Utah chess prodigy wins world title, shares his Mormon beliefs
Laura Seitz, Deseret News
WEST JORDAN — At age 5, Kayden Troff memorized multiplication tables in about an hour. He recognized a pattern and it helped him succeed.
Now, at 14, he's still recognizing patterns, as well as complex strategies, and it is earning him a top seat at world chess championships around the globe.
Monday, he and his mother returned from Slovenia, where Kayden was crowned the best chess player in the world in his age group, after winning nine of 11 games during a two-week tournament with the most highly skilled players in the world.
He's earned all kinds of titles, trophies and financial awards, but the most exciting part of traveling across the country and world, Kayden said, is his opportunity to talk about his religion.
"In the chess world, there's not a lot of Mormons," he said. "A lot of people are very interested in that, so I sit down and talk about it with them."
Kayden said his competitor friends often joke with him about enjoying a "celebratory drink" of orange juice after each win. For the most part, however, they respect his choices, and he's known in many circles as the favorite or only "Mormon chess player."
"He believes this gift was given to him by God," said his mother, Kim Troff.
She said it isn't cheap to send Kayden all over to play in tournaments, which is his only chance to earn a higher rating. She estimates the family spends about $20,000 to $30,000 each year just for Kayden's endeavors, but they continue to see "incredible miracles" in the lives of others because of his abilities and the desire to reach out.
"It's been a wonderful opportunity for us to share the gospel with people," Kim Troff said. "And for him to do something that he truly just loves."
Kayden wakes up early every morning to practice chess moves. Then he'll complete his school work and go back to playing chess.
He plays about eight hours each day and competes in training games with other high-rated players around the country every week. Tournaments come around about every six weeks, and Kayden has gone as far as Mexico, Greece, Austria and recently Slovenia to play.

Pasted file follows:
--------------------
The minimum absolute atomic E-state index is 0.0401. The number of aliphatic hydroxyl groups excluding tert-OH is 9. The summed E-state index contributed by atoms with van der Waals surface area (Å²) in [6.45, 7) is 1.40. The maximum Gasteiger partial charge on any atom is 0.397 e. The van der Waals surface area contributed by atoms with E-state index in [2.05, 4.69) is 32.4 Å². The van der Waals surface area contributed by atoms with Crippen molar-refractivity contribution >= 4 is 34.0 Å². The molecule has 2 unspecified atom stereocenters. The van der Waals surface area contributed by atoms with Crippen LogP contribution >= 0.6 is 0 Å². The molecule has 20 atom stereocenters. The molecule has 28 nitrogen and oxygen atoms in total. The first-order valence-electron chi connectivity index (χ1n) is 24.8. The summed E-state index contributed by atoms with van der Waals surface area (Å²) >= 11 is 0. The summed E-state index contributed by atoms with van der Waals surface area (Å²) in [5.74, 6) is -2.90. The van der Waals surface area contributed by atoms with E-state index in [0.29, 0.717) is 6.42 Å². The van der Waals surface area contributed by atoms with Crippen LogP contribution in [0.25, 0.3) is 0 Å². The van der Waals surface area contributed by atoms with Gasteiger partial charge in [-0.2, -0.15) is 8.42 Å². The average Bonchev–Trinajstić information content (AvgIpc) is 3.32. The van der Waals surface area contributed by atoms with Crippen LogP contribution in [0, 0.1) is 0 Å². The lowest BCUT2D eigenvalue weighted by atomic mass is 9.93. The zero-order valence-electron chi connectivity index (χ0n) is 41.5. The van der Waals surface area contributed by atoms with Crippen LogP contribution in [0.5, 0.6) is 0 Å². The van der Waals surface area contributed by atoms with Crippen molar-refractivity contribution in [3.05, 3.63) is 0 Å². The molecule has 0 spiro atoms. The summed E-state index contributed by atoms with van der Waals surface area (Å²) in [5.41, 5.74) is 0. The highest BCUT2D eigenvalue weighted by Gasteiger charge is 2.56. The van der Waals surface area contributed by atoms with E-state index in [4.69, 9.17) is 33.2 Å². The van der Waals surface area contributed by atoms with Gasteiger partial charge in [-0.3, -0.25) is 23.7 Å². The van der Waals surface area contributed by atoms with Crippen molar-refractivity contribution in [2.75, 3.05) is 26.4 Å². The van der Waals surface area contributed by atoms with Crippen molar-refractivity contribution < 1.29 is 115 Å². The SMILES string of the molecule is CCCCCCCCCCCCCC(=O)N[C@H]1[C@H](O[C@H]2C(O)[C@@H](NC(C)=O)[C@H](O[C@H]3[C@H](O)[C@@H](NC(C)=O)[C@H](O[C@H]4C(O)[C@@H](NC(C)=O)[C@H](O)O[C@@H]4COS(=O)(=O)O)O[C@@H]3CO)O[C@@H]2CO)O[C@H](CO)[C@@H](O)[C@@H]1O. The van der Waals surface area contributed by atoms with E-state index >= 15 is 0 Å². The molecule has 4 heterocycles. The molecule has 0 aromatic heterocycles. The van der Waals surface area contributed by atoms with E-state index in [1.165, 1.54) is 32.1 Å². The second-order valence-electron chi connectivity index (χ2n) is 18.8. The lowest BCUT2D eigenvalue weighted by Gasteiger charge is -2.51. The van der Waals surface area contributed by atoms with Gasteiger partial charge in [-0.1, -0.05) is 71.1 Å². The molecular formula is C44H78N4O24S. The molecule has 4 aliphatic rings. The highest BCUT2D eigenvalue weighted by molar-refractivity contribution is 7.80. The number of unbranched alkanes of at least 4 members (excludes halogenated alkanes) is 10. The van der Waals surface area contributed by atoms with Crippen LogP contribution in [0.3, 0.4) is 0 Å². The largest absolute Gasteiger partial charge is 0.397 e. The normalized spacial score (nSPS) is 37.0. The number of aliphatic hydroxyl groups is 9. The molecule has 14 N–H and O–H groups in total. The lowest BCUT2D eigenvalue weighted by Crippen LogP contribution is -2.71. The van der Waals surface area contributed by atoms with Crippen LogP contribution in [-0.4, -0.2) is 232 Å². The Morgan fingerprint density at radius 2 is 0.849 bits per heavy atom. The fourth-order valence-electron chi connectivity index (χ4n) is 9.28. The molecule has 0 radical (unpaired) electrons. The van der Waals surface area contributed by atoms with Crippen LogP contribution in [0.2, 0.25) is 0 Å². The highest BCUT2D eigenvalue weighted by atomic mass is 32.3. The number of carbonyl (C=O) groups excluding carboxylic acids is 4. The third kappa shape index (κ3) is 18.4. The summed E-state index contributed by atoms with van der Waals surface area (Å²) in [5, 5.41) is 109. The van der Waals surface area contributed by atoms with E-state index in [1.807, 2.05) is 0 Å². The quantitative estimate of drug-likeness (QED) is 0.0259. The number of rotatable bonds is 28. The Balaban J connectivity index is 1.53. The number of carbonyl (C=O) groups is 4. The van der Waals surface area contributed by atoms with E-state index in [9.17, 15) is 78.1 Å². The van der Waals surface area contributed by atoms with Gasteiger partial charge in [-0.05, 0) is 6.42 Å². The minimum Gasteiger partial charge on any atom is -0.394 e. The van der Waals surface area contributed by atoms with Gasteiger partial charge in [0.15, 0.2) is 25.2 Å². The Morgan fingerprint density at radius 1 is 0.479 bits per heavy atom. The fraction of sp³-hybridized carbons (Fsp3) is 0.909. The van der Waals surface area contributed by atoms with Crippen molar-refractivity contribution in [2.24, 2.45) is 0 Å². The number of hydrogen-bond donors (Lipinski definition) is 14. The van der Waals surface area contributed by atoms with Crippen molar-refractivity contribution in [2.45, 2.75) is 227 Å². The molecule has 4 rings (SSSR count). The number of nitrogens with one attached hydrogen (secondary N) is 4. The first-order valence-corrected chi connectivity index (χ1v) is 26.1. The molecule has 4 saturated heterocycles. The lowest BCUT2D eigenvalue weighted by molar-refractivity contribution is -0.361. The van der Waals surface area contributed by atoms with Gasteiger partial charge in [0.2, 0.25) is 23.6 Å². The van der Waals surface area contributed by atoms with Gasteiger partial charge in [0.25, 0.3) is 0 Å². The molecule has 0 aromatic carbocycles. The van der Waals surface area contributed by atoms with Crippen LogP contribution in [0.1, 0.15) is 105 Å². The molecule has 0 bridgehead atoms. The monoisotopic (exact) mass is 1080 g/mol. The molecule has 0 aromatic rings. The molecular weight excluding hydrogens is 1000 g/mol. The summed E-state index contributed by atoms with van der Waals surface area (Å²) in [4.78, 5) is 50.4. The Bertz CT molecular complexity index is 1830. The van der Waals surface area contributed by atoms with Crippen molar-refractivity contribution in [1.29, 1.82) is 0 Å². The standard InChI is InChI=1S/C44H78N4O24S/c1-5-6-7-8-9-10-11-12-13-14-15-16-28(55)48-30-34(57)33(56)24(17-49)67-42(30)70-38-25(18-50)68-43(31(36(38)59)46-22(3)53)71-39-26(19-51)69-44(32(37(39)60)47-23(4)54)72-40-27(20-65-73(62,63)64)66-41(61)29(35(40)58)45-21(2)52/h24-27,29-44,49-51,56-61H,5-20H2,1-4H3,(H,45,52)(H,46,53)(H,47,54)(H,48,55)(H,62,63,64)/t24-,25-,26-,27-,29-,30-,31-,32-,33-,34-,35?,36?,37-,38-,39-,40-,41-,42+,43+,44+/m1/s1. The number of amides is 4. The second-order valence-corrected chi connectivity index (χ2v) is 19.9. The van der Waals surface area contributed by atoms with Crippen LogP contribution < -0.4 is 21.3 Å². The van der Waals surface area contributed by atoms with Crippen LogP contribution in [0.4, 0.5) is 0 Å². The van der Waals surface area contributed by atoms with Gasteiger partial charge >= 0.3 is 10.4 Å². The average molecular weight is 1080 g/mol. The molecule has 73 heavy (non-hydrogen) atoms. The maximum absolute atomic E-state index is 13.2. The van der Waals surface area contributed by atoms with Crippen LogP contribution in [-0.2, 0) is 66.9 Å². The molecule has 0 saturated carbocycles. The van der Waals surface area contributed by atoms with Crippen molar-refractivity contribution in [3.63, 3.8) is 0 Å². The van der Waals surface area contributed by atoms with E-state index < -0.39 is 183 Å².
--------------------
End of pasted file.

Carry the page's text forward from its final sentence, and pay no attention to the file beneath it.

The International Master-elect player, with a World Chess Federation rating of 2,365, said he learns a lot about other cultures while visiting various cities for chess tournaments. He's hoping to become a chess Grandmaster, but also play chess for a living. If that doesn't work out, he said, he'll teach it to kids.
Kayden said that while he knows he has a gift, or rather a penchant for memorizing things, he couldn't have achieved so much in the chess world without valuing hard work and commitment.
The fact that Garry Kasparov, considered by many to be the greatest chess player of all time, has chosen to sponsor Kayden, and that he is coached by Alexander Chernin, a chess master and former champion of the game who lives in Hungary, doesn't hurt Kayden's abilities, either, but rather enhances them.
"You could spend 24 hours, seven days a week, 365 days a year studying chess and still not know everything there is to know about chess," Kim Troff said. She used to be able to hold her own in a game against her son, but there's no longer anyone locally who can challenge him.
Of Kayden's five siblings, two have pursued chess, but the older brothers stopped at the state champion level. His sisters are experts in piano and clogging, and another brother enjoys acting, theater and improvisation. Kim Troff said she and her husband, Dan, "encouraged them to find their own thing, the thing that they love."
"We always said, 'If you work hard, then you have all possibilities. There's nothing you can't do if you're willing to put the work into it,'" she said. The couple also taught their kids to celebrate every good thing.
"As a family, we work together and we celebrate together and we do both really, really well," Kim Troff said.
To become the top player in the world, Kayden knows he has a lot of work yet to do. He said he's willing to do it. Matches at his level, Kayden said, can last four or five hours, and spending 30 minutes figuring out one move isn't uncommon, but he likes the challenge.
"A lot of people think (chess) is so long and boring sometimes," he said. "But it is always changing, you never play the same game twice. It offers something new all the time."
He doesn't think he'll ever tire of the game. Ever.
"Kayden continues to amaze me and I live with him and know him pretty well," said his father, Dan Troff. "It's been a fun ride and it just seems to get better as he works harder at what he loves."
Kayden is gearing up for a big prize money tournament in Las Vegas on Dec. 26, but he isn't going for the payout. He said the more experience the better, and he needs it if he's on his way to a 2,400 rating, to become an International Master of chess.
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